We'll start with a brief description of CLVM. For details on the inner workings of CLVM, see our CLVM reference.
- CLVM is the compiled, minimal version of ChiaLisp that is used by the Chia network.
- CLVM is built out of cons boxes and atoms. Cons boxes contain two items, which can be either an atom or another cons box.
- All CLVM programs can be represented as a binary tree. Evaluation is similar to that of standard Lisp.
- CLVM uses a minimal operator set, most of which are a single letter.
|The blockchain contains...
|Smart contracts (compiled programs) as well as accounts.
|The root hash of a binary tree, not source code.
|Smart contracts contain money.
|Standard Chia coins don't contain money. They are money. That said, more complex functionality is possible, allowing coins to contain state, such as money.
|Less deterministic because multiple people can execute code within the same contract. Depending on the order of execution, the result won't always be the same.
|More deterministic because coins can only be spent once. However, it's possible to have a coin that multiple people can spend, which would reduce determinism.
|Multiple people interact with the same contract. Centralized by design.
|Only the owner interacts with a smart coin. Decentralized by design.
|No sandboxing. If a contract is hacked, all users can lose their money.
|Strong sandboxing. Spending is the only action allowed on an unspent coin, and only by the owner(s). If a coin is hacked, only that coin's owner(s) lose(s) their money.
|Composition is supported, so it is possible to set rules temporarily governing how money may be spent. However, if money is moved outside of the contract, it will follow different rules.
(Note that it is possible to create a contract that “traps” ETH inside of it by only allowing money to be sent from the contract to specific types of addresses. However, by definition this limits the functionality of that money to whatever is contained within the contract.)
|Composition is handled through inner puzzles. A puzzle's creator could say, “As long as these rules are followed, an inner puzzle can add any functionality.” Thus, it is possible to set rules that are intrinsic to the money itself, which must be followed forever.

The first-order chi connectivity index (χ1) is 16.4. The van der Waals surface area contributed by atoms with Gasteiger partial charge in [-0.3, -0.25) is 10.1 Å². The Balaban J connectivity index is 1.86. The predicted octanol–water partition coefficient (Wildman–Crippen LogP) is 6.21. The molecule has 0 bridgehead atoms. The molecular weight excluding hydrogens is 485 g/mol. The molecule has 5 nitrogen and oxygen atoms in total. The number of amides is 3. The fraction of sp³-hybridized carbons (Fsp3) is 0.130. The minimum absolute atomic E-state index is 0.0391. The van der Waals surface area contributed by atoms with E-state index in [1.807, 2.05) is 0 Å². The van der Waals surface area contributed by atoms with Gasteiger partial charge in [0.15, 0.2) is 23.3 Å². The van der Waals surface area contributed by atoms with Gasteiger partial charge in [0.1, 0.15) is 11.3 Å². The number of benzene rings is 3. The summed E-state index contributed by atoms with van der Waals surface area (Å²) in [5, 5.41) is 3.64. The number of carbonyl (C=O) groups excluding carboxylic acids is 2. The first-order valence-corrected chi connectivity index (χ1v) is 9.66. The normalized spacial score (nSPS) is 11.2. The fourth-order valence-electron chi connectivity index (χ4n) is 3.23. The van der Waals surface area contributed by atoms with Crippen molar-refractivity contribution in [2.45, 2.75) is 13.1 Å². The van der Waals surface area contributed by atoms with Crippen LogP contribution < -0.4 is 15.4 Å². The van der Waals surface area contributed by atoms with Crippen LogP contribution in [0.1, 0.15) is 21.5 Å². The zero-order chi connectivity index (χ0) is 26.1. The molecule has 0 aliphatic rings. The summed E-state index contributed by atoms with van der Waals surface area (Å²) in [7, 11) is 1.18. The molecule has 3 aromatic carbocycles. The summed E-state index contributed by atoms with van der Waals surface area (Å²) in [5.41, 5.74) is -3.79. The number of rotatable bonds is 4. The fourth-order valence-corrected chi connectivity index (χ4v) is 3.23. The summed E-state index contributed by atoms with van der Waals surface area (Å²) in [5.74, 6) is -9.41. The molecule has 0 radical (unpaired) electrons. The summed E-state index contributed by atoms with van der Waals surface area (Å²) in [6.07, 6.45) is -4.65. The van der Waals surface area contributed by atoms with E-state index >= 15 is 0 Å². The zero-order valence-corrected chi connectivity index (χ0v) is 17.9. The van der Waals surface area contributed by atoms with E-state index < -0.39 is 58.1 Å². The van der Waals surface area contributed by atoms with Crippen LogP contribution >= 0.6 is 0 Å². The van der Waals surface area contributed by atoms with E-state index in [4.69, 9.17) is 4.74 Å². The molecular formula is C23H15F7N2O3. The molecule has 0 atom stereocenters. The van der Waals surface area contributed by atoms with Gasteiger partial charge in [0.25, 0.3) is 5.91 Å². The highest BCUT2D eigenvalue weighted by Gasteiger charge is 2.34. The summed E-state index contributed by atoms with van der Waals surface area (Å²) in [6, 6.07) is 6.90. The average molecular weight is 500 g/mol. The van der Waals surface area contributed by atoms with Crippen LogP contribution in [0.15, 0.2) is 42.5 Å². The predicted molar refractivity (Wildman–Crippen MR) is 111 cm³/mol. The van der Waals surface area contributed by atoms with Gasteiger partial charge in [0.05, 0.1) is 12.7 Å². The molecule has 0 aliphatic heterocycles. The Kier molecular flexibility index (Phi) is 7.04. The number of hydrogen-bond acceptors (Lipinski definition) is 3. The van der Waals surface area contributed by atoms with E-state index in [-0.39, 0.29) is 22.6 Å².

|Changing transaction order is both profitable and common. MEV is high.
|Transactions all occur simultaneously in a block. MEV is low.
|Contracts can call functions on other contracts. Withdrawals can happen multiple times. Reentrancy is possible and must be carefully guarded against.
|Coins interact with each other through announcements. They cannot call functions on other coins. Spends are atomic. Reentrancy is not possible.
|Weak. Multiple points of failure. Numerous hacks prove this.
|Strong. If an attacker changes a coin's puzzle, the hash also changes. The attacker is thus attempting to spend a coin that does not exist. The attacker can modify the solution, but the programmer can counter this by using assertions, which will make any such modifications fail.
We chose CLVM over EVM for the reasons outlined above, and especially because of these advantages:
- Sandboxing – coins are independent from one another, providing for strong security
- Composability – inner puzzles make it possible for coins to take on the functionality of other coins
- Interoperability – all coins output a list of conditions, so they can inherently interoperate with one another, even if not explicitly designed to do so
- No side effects - Auditing is easy; reentrancy is not possible